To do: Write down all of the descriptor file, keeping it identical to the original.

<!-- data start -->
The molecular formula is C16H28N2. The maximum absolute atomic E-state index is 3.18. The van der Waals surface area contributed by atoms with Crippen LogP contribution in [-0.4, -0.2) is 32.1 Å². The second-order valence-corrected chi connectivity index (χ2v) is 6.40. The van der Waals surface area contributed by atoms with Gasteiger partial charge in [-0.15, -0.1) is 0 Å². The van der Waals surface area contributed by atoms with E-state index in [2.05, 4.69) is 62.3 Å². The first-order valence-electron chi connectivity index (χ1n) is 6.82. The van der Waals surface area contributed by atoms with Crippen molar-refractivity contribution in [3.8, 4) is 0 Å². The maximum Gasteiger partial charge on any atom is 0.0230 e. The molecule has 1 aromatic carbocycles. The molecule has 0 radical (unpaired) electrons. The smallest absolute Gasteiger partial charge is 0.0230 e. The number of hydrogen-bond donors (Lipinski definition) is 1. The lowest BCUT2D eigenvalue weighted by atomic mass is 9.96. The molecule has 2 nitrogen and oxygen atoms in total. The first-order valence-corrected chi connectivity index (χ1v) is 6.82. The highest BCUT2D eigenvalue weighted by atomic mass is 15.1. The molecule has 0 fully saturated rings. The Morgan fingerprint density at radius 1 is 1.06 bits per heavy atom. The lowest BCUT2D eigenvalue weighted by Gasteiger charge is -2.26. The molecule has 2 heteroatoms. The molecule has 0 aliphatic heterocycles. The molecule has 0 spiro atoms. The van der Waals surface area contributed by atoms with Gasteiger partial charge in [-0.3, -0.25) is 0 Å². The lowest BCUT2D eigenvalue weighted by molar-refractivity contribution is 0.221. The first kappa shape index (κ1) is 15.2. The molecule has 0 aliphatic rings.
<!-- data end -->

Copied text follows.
The molecular formula is C16H28N2. The maximum absolute atomic E-state index is 3.18. The van der Waals surface area contributed by atoms with Crippen LogP contribution in [-0.4, -0.2) is 32.1 Å². The second-order valence-corrected chi connectivity index (χ2v) is 6.40. The van der Waals surface area contributed by atoms with Gasteiger partial charge in [-0.15, -0.1) is 0 Å². The van der Waals surface area contributed by atoms with E-state index in [2.05, 4.69) is 62.3 Å². The first-order valence-electron chi connectivity index (χ1n) is 6.82. The van der Waals surface area contributed by atoms with Crippen molar-refractivity contribution in [3.8, 4) is 0 Å². The maximum Gasteiger partial charge on any atom is 0.0230 e. The molecule has 1 aromatic carbocycles. The molecule has 0 radical (unpaired) electrons. The smallest absolute Gasteiger partial charge is 0.0230 e. The number of hydrogen-bond donors (Lipinski definition) is 1. The lowest BCUT2D eigenvalue weighted by atomic mass is 9.96. The molecule has 2 nitrogen and oxygen atoms in total. The first-order valence-corrected chi connectivity index (χ1v) is 6.82. The highest BCUT2D eigenvalue weighted by atomic mass is 15.1. The molecule has 0 fully saturated rings. The Morgan fingerprint density at radius 1 is 1.06 bits per heavy atom. The lowest BCUT2D eigenvalue weighted by Gasteiger charge is -2.26. The molecule has 2 heteroatoms. The molecule has 0 aliphatic heterocycles. The molecule has 0 spiro atoms. The van der Waals surface area contributed by atoms with Gasteiger partial charge in [-0.3, -0.25) is 0 Å². The lowest BCUT2D eigenvalue weighted by molar-refractivity contribution is 0.221. The first kappa shape index (κ1) is 15.2. The molecule has 0 aliphatic rings.